Carbonic anhydrase inhibitors (CAIs) act on membrane-bound carbonic anhydrase (CA) IV receptors on the apical and basolateral cell membrane of the RPE, and they decrease standing potential of RPE and acidify the subretinal space by increasing chloride ion transport. The resulting increase in the rate of subretinal fluid absorption across the RPE to the choroid improves CME.17 Several studies have shown improvement in RP-CME with oral and topical CAIs (Figure 4).18-24 In the largest retrospective series studying RP-CME treated with CAIs, among 81 RP patients (157 eyes) with CME, 40% of eyes treated with topical dorzolamide (Trusopt, Merck) and 28% of eyes treated with oral acetazolamide (Diamox, Duramed) showed objective improvement in CME on OCT.20 Rebound CME in RP patients has been reported after discontinuation of CAIs, but reintroduction of CAI restored treatment response in these patients.24
Carbonic anhydrase inhibitors have been used for treatment of CME in XLRS patients with positive response in several studies.25-27 In the largest retrospective study of the therapeutic effect of topical CAIs on CME in XLRS, in 29 eyes (15 patients) with XLRS treated with topical dorzolamide, 20 (69%) of 29 eyes had anatomic improvement, and 16 eyes (55%) showed improvement in VA.27
Cystoid macular edema in ESCS has shown mixed response to CAIs. Iannaccone et al reported a case of CME in an adult ESCS patient treated with oral acetazolamide, whose VA improved from 20/200 to 20/20.28 However, Busic et al reported a case of a 7-year old patient with ESCS with CME treated with topical dorzolamide with no reduction in thickness or improvement in BCVA.29 These reports suggest either different mechanisms of CME in adults and children with ESCS or, more likely, variable response to CAIs in ESCS.
Vascular endothelial growth factor (VEGF) is an important promoter of vascular permeability and an inhibitor of endothelial barrier function, which can cause CME. Using this rationale, anti-VEGF agents have been tried for the treatment for CME in RP patients with varying results.30-34 Several small case series studying the effect of intravitreal bevacizumab (Avastin; Genentech), ranibizumab (Lucentis; Genentech), and aflibercept (Eylea; Regeneron) have demonstrated improvement in macular edema and/or VA.30-33 However, another study of 2 eyes in 2 patients treated with a single injection of intravitreal bevacizumab demonstrated no anatomic or functional improvement.34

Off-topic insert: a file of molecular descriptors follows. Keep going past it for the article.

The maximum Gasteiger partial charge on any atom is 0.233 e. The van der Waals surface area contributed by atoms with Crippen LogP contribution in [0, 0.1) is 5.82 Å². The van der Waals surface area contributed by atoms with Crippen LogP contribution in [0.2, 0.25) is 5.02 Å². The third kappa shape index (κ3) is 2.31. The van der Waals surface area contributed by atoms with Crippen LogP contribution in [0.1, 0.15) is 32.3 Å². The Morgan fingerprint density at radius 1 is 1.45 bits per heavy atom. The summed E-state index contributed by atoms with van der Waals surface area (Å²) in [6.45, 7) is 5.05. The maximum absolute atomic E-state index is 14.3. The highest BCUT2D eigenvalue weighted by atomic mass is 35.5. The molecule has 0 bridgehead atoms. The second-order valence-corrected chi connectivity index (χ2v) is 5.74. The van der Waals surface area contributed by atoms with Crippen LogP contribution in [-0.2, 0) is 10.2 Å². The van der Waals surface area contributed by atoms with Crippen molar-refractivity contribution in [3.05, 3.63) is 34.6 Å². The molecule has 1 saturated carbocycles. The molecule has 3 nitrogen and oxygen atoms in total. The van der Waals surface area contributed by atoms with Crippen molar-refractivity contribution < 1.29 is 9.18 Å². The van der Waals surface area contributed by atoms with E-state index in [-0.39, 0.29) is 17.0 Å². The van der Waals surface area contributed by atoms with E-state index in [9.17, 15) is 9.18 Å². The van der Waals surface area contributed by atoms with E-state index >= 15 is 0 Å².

Inflammatory cell proliferation and migration can contribute to blood-retina barrier dysfunction, resulting in CME. Various intravitreal corticosteroids have been studied for the treatment of CME in RP patients who are believed to have an impaired blood-retina barrier due to dysfunction of RPE pumping mechanism. A prospective, nonrandomized trial comparing 20 eyes of 20 RP patients who received intravitreal injection of triamcinolone acetonide and 20 eyes of 20 patients who declined treatment found improvement in central macular thickness in the treatment group but no significant change in vision.35 A multicenter, retrospective case series of 45 eyes from 34 patients with RP and CME treated with intravitreal dexamethasone implant (Ozurdex; Allergan) found improvement in VA in 27 (60%) of 45 eyes after 4 months.36 Fourteen eyes required multiple injections, and seven patients developed visually significant cataracts.36
Cystoid macular edema can cause significant visual impairment. Treatment interventions such as CAIs, anti-VEGF, and corticosteroids have been used with varying success, and no standard of care has been established. Further research to better understand retinal degenerations and the pathogenesis and mechanism of CME will aid in the development of targeted, effective treatment. RP
- Salvatore S, Fishman GA, Genead MA. Treatment of cystic macular lesions in hereditary retinal dystrophies. Surv Ophthalmol. 2013;58(6):560-684.
- Strong S, Liew G, Michaelides M. Retinitis pigmentosa-associated cystoid macular oedema: pathogenesis and avenues of intervention. Br J Ophthalmol. 2017;101(1):31-37.
- Ganesh A, Stroh E, Manayath GJ, Al-Zuhaibi S, Levin AV. Macular cysts in retinal dystrophy. Curr Opin Ophthalmol. 2011;22(5):332-339.
- Narayan DS, Wood JPM, Chidlow G, Casson RJ. A review of the mechanisms of cone degeneration in retinitis pigmentosa. Acta Ophthalmol (Copenh). 2016;94(8):748-754.
- Chung H, Hwang J-U, Kim J-G, Yoon YH. Optical coherence tomography in the diagnosis and monitoring of cystoid macular edema in patients with retinitis pigmentosa. Retina. 2006;26(8):922-927.
- Hajali M, Fishman GA, Anderson RJ. The prevalence of cystoid macular oedema in retinitis pigmentosa patients determined by optical coherence tomography. Br J Ophthalmol. 2008;92(8):1065-1068.
- Adackapara CA, Sunness JS, Dibernardo CW, Melia BM, Dagnelie G. Prevalence of cystoid macular edema and stability in OCT retinal thickness in eyes with retinitis pigmentosa during a 48-week lutein trial. Retina. 2008;28(1):103-110.